The only thing that would be more enigmatic would be if I did a self-portrait of me arm wrestling with myself but that would also be narcissistic and I would have to resolve the inner conflict of who would win!

My older son Ian then got into the act with a shot of him arguing with himself. This one was complete with wardrobe changes and all! Of course we all laughed because it kind of looks like he’s finger wrestling with himself.

The Pentax K-01 is a very “intelligent” camera ideally set up for such shots having a “double exposure mode” as it were. I explained this in some detail in my last blog post. You simply use the menu to tell it you want to do a double exposure and it takes care of the rest, even adjusting the exposures appropriately. I did learn that if I used the EV adjustment to over-ride the camera and slightly underexpose the frames it yielded a better result than the camera did on its own.

Now you know I am a film guy - right?  But seriously, there are times when these new digital cameras are awesome. Of course, my Pentax ZX-7 has essentially the same capability as the digital K-01. Now that I kind of understand the whole double exposure thing, my next challenge will be to duplicate my results with film. That may end up being pretty easy with the ZX-7. Considering some of the features available for film users through the late great APS systems who knows what tricks film cameras might be doing today if the industry hadn’t abandoned film in favor of digital.

Tuesday, June 18, 2013

Double Exposures for Dummies

…or in this case, how to make a $900 digital camera take photos like a cheap plastic film camera!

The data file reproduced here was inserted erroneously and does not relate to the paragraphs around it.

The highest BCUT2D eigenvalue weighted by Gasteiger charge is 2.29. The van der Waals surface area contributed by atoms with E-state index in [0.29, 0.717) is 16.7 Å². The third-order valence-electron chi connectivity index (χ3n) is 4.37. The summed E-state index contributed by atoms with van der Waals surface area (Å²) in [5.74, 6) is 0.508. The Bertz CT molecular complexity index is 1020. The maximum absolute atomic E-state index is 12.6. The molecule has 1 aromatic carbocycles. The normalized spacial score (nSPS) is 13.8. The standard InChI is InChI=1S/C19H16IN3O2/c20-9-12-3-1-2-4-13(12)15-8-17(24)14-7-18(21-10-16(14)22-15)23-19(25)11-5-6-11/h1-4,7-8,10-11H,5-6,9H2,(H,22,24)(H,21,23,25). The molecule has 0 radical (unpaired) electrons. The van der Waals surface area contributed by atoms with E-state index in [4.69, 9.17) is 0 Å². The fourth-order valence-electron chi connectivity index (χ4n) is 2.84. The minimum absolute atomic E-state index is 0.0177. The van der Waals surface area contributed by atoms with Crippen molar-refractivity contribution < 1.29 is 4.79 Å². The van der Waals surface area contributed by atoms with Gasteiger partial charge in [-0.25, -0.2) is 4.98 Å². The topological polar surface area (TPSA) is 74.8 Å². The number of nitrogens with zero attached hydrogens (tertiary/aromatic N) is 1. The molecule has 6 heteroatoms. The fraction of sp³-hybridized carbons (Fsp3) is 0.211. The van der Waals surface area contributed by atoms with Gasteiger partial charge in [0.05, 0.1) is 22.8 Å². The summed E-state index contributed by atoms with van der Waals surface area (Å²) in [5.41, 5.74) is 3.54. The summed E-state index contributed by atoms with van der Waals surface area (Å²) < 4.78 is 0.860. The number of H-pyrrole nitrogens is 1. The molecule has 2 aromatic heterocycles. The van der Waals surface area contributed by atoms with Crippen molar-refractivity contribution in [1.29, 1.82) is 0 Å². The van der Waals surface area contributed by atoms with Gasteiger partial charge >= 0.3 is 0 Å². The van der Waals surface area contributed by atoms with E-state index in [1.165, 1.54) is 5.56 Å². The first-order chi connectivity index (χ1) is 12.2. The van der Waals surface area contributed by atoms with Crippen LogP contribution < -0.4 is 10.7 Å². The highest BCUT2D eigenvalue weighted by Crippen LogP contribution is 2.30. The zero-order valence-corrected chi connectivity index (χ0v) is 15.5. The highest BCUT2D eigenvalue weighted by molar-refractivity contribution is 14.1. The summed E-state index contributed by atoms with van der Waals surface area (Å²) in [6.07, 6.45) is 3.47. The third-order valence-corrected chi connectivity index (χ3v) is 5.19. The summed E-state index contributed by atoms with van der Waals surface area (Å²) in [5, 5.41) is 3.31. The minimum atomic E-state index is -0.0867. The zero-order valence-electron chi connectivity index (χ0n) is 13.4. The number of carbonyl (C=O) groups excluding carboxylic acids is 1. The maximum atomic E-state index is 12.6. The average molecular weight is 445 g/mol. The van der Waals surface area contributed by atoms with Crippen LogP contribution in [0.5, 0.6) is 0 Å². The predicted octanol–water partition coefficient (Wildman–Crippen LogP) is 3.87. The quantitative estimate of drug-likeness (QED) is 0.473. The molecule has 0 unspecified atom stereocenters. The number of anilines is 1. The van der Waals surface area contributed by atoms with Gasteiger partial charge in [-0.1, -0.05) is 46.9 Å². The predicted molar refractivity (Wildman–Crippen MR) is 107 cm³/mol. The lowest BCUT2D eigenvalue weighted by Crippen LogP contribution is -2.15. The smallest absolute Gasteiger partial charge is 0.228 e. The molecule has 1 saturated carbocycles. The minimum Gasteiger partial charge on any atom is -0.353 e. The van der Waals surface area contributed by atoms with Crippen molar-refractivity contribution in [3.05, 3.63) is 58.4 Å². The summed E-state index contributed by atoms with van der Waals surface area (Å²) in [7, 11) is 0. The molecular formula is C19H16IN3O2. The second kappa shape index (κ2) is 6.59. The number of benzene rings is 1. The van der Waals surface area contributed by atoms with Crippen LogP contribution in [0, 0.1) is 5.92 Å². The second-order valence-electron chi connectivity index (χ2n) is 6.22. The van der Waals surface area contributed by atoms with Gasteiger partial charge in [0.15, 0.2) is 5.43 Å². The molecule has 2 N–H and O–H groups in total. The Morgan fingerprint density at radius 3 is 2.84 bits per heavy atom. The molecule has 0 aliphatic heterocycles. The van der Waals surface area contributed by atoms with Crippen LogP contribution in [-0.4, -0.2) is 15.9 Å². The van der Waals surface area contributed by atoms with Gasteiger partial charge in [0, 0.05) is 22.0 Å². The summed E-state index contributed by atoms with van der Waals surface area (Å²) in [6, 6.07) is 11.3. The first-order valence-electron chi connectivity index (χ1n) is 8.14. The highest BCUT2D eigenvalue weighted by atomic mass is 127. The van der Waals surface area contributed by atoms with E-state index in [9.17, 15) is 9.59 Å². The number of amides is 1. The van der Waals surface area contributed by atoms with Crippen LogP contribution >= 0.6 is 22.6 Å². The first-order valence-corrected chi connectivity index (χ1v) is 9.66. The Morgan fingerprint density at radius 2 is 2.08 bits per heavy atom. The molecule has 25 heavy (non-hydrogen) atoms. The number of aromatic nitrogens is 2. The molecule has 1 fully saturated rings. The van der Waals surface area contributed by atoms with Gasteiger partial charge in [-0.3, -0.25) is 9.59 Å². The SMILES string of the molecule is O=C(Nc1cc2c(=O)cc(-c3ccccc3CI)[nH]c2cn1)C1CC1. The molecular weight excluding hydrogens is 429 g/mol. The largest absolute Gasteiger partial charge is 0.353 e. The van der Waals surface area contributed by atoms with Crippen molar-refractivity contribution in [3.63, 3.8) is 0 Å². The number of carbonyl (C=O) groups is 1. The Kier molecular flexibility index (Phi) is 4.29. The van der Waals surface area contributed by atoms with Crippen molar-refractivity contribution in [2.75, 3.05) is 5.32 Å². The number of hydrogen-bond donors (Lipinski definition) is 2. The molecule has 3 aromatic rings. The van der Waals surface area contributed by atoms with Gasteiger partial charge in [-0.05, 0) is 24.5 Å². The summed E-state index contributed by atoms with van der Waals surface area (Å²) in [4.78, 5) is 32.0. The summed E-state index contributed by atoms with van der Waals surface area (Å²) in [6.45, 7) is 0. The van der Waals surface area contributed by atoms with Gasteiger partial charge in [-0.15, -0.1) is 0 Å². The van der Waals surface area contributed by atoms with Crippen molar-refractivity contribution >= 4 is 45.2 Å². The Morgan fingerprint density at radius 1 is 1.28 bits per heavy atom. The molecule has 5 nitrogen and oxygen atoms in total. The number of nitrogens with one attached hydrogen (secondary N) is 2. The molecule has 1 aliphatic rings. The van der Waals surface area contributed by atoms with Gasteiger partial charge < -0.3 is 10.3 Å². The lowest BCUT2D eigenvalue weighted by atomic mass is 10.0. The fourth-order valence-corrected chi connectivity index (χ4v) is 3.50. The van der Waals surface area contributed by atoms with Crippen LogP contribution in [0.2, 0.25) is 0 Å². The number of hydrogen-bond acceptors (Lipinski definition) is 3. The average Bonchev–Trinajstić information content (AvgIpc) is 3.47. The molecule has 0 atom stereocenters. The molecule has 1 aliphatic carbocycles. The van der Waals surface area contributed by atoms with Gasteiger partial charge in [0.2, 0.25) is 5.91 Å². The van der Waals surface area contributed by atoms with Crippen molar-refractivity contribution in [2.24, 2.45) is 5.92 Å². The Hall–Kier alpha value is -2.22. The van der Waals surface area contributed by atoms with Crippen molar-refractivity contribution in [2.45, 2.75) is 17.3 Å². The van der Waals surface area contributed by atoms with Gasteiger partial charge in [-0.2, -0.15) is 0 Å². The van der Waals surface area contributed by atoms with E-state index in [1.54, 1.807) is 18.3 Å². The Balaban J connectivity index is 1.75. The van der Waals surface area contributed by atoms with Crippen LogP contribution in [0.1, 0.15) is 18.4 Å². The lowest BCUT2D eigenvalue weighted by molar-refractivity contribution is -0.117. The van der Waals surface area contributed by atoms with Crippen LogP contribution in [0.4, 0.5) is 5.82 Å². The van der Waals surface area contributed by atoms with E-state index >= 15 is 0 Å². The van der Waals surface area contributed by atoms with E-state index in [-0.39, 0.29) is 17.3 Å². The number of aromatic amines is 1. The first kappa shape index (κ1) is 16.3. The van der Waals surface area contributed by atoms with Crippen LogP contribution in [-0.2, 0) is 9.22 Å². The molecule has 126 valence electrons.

I was scanning stuff on Flickr a while back and saw something I wanted to try myself. The idea is to take a double exposure with one shot out of focus and one shot in focus to achieve that dreamy look we have come to associate with “Toy cameras” like the Holga or Diana.

As you can see from the photo above – it works!

This photograph was taken using the Pentax K-01’s on-board multi-exposure feature. It’s really easy. You just select the multi-exposure menu option, select the number of exposures you want (2 in this case although you can select up to 9), check off the little box to let the camera know you want it to calculate the exposure values for you and then hit the start shooting button. Now you’re ready to shoot.

After preselecting aperture priority and f8 to insure the depth of field I wanted I took the first shot with the auto-focus on. Then I switched to manual focus and turned the focus ring until it was as out of focus as possible.  The camera selected 1/125 shutter speed and an ISO of 800.

Then I took the resulting photo into Picasa, enhanced the color saturation & contrast a bit and added a little vignette to produce the picture you see above.

The photo below is the “before,” a straight shot of the composition without the double exposure or vignette.

All in all a very interesting experience and a technique I will keep in mind for future photos, especially since it’s so easy to do with the K-01. My favorite film camera these days is the Pentax ZX-7 which has a similar feature I have yet to explore. Perhaps it will be the subject of a future blog post!